Team SoloMid (TSM) has been a big name in the League of Legends community for years, so when Riot Games announced the formation of an official LoL professional league in North America, it was one of the first teams people looked at to jump onboard. It raised a massive amount of investment capital to do so, with NBA star Steph Curry contributing to that significant pool of money.


Curry partnered with several others, including Yahoo co-founder Jerry Yang, fellow NBA player Andre Iguodala, and NFL Hall of Famer Steve Young. Their $37 million investment went towards a variety of projects beyond just getting a franchise spot in the professional League of Legends community, including a massive esports facility in Los Angeles to help boost the team's fan engagement.

As of this writing, TSM has expanded well beyond League of Legends into several other esports titles. You can also catch the company competing in Super Smash Bros., Overwatch, PUBG, and Fortnite.


Drake played a major role in the mainstream acceptance of esports — he joined Ninja on a Fortnite stream in 2018 and set the record for the most-viewed stream by a single player on Twitch. Although Ninja was already a prolific streamer, and Fortnite was already a major force in the gaming world, this helped expose both to a wider audience.


It should come as no surprise that Drake has continued to invest in the esports market. Just months after his appearance with Ninja, Drake joined up with entrepreneur Scooter Braun to invest heavily in the team 100 Thieves. Drake already had a partnership with the brand, working on clothing collaborations and bringing branded gaming stations with him on one of his world tours. However, this investment made him a co-owner of the team, with Drake and Braun also working as strategic advisers to 100 Thieves.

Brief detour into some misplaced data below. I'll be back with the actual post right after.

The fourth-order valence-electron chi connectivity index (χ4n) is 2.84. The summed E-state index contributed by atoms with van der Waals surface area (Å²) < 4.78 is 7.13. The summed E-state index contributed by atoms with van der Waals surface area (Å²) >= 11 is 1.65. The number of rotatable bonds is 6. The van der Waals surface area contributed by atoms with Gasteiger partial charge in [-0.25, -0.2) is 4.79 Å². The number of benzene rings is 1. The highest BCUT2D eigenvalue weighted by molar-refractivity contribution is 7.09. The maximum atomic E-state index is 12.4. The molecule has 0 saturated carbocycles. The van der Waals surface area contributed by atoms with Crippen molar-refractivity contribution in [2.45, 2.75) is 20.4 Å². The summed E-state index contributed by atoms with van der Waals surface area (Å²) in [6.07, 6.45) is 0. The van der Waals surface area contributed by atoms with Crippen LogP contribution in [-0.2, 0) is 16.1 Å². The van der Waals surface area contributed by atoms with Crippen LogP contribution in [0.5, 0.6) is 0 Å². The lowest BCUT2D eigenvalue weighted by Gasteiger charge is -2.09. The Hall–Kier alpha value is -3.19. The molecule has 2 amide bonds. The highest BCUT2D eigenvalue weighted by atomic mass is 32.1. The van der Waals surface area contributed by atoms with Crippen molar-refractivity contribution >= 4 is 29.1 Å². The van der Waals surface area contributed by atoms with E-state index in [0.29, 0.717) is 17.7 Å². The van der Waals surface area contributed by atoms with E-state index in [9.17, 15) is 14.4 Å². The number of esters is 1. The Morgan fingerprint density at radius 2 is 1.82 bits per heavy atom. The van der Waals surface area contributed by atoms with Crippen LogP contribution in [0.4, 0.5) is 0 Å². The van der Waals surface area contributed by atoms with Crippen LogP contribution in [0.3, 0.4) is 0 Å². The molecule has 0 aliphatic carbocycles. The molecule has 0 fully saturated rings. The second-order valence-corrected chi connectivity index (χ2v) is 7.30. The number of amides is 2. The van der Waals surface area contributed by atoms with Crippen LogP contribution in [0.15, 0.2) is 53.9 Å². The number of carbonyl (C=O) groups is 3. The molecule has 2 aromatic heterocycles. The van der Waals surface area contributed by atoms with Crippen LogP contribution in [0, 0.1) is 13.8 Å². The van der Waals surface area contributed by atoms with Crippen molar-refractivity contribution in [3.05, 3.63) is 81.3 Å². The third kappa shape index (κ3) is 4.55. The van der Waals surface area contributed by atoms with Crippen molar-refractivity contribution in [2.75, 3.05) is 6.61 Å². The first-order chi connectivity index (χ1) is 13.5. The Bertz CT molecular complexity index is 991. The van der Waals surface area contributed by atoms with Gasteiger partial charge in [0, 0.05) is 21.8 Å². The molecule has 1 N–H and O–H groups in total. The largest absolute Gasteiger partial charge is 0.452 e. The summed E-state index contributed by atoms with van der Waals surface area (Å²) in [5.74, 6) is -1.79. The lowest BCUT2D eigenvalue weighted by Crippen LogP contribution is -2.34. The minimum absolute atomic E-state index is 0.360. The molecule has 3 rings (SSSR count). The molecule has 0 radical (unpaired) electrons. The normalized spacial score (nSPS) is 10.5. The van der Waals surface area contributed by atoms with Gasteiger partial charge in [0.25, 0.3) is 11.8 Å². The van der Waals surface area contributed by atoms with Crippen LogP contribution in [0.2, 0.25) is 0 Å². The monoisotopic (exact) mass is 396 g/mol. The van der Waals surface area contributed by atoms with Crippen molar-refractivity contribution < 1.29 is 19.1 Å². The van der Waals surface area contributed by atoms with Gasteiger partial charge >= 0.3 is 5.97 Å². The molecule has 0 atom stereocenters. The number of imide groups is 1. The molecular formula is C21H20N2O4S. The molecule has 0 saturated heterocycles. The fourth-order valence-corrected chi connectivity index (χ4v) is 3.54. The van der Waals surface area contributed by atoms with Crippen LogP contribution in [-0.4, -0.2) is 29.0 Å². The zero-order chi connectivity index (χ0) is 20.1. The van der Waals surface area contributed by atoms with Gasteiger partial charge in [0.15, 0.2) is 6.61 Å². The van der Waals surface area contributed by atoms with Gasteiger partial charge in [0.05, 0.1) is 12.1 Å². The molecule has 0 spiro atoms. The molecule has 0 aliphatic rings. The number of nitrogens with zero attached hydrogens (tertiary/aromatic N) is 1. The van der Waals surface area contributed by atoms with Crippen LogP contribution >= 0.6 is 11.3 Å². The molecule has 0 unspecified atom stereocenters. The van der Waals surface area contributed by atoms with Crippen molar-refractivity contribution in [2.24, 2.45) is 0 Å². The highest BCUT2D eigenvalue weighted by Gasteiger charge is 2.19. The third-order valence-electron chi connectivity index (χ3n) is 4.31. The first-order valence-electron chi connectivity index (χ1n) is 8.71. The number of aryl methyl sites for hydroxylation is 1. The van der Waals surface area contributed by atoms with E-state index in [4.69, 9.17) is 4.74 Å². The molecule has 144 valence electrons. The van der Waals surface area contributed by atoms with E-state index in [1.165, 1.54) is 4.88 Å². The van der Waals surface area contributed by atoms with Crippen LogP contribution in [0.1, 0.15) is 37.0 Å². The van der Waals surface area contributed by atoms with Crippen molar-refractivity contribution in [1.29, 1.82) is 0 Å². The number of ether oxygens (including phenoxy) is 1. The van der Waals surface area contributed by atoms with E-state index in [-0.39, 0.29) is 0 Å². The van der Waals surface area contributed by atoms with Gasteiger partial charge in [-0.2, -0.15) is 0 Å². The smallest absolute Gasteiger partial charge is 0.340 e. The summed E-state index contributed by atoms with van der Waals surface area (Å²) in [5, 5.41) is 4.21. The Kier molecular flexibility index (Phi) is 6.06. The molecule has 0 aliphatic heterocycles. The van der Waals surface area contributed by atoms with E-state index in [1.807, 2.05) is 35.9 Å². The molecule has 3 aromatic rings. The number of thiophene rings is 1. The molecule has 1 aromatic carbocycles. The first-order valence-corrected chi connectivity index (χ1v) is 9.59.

100 Thieves is a franchise team in the League of Legends Championship Series, and it participates in several of the biggest esports titles. It also leans heavily into its lifestyle brand with a heavy focus on clothing.


Kevin Durant and Odell Beckham Jr.

Even though there are a wide variety of investors jumping aboard the esports train, the charge is mostly being led by athletes in traditional sports. After all, many of these figures have a huge amount of money, and the competitive nature of esports is something that calls to both their interest and expertise. A major player in the esports realm is Vision Esports, an esports investment firm and management company. Among others, it counts NBA star Kevin Durant and NFL great Odell Beckham, Jr. as investors.


Durant and Beckham were part of a group that included Major League Baseball's St. Louis Cardinals that invested $38 million in Vision Esports in early 2018. Just months before that, another MLB team, the New York Yankees, also invested heavily into Vision.

The investment made Vision Esports the largest shareholder in Echo Fox, and the company was involved in much of the drama surrounding that team and its previous owner, Rick Fox. It's also the largest shareholder in Twin Galaxies, the record-keeping company that was featured in the documentary King of Kong: A Fist Full of Quarters and is affiliated with Guinness World Records.